China’s Export Boom Eases, Raising Pressure for Stimulus

HONG KONG—China’s strong export momentum ebbed slightly in the first two months of this year as the pandemic-driven global boom in demand for the country’s goods fades, adding pressure on policy makers to prop up growth through further stimulus.

Exports in January and February rose 16.3% in dollar terms from a year earlier to $544.7 billion, according to data from the General Administration of Customs. While that beat expectations of a 15% gain among economists polled by The Wall Street Journal, it still marked a slowdown from the 20.9% year-over-year increase in December.

Imports grew 15.5% year over year to $428.7 billion, down from December’s 19.5% increase and in line with the 15.4% predicted by the survey of economists.

While China bought lower volumes of energy including coal, natural gas and crude oil, prices of those commodities have surged and could climb further as Russia’s invasion of Ukraine risks disrupting supplies.

Russia’s attack on Ukraine helped push the price of oil to over $100 a barrel for the first time since 2014. Here’s how rising oil costs could further boost inflation across the U.S. economy. Photo illustration: Todd Johnson

Economists predict that China’s trade surplus, which soared to $676 billion last year and has propelled the country’s rapid rebound from the pandemic since 2020, will provide less support for its overall economy this year.

“It is nearly impossible for China to replicate such strong export momentum this year,” said

Shuang Ding,

chief economist for China and North Asia at

Standard Chartered

Bank.

Lianyungang Port in Jiangsu province.



Photo:

Costfoto/Zuma Press

The country’s trade surplus will likely shrink to around $480 billion this year as export growth continues to taper off and prices of commodities such as grains and energy surge, Mr. Ding said.

Factors that economists say may drag on export growth include the gradual reopening of other countries, reducing their reliance on China’s supply chains, and an expected imminent rate increase by the U.S. Federal Reserve. That would erode the spending power of consumers in the West, whose appetite for items including furniture and consumer electronics has fueled Asia’s strong exports since the start of the pandemic.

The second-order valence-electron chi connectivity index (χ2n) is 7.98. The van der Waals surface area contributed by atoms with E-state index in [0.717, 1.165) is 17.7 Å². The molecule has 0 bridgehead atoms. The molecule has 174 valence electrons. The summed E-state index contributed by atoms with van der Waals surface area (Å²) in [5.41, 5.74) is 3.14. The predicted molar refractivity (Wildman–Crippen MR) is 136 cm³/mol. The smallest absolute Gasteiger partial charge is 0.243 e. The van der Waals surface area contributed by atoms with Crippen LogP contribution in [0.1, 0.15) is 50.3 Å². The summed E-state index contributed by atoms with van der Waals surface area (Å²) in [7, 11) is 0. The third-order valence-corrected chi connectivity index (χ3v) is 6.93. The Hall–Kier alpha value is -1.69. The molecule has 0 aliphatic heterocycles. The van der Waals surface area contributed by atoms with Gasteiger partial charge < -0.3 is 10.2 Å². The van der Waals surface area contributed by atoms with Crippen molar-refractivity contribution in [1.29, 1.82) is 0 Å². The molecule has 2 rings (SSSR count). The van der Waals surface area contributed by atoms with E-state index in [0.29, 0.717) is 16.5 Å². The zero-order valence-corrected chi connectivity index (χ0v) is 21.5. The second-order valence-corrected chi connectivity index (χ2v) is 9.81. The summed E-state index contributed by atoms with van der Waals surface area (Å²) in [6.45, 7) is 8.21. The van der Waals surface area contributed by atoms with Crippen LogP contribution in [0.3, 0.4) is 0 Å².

After expanding by 25% last year to reach a record $28.5 trillion, global trade growth is expected to slow during the first quarter of 2022, in part as more countries run down their pandemic stimulus packages, according to forecasts by the United Nations Conference on Trade and Development.

The war in Ukraine could exacerbate supply-chain bottlenecks and weigh on global recovery. It could hit in particular economies in the European Union, which is China’s second-largest trade partner. Standard Chartered recently cut its forecast for the region’s economic growth to 3.1% in 2022, down from 4%.

Any slowdown in the EU would damp demand for global goods and negatively affect China’s export-market outlook, said

Larry Hu,

chief China economist at Macquarie Group, adding that he predicts year-over-year growth in exports to slow significantly from last year’s 30% to a “high single digit” rate this year.

China’s weakening trade momentum adds pressure on Beijing to increase stimulus to boost domestic demand and hit this year’s growth target.

On Saturday the government set a growth target of around 5.5% for this year, an ambitious goal that paves the way for more aggressive fiscal and monetary support as the country continues to deal with headwinds in the domestic economy, including a property slump and sluggish recovery in consumption.

“With the Ukraine crisis imposing downside risk to global demand, China will have to rely more on domestic demand in 2022,”

Zhiwei Zhang,

chief economist at Pinpoint Asset Management wrote in a note Monday. “Now the pressure is on the fiscal policy to deliver.”

Write to Stella Yifan Xie at [email protected]

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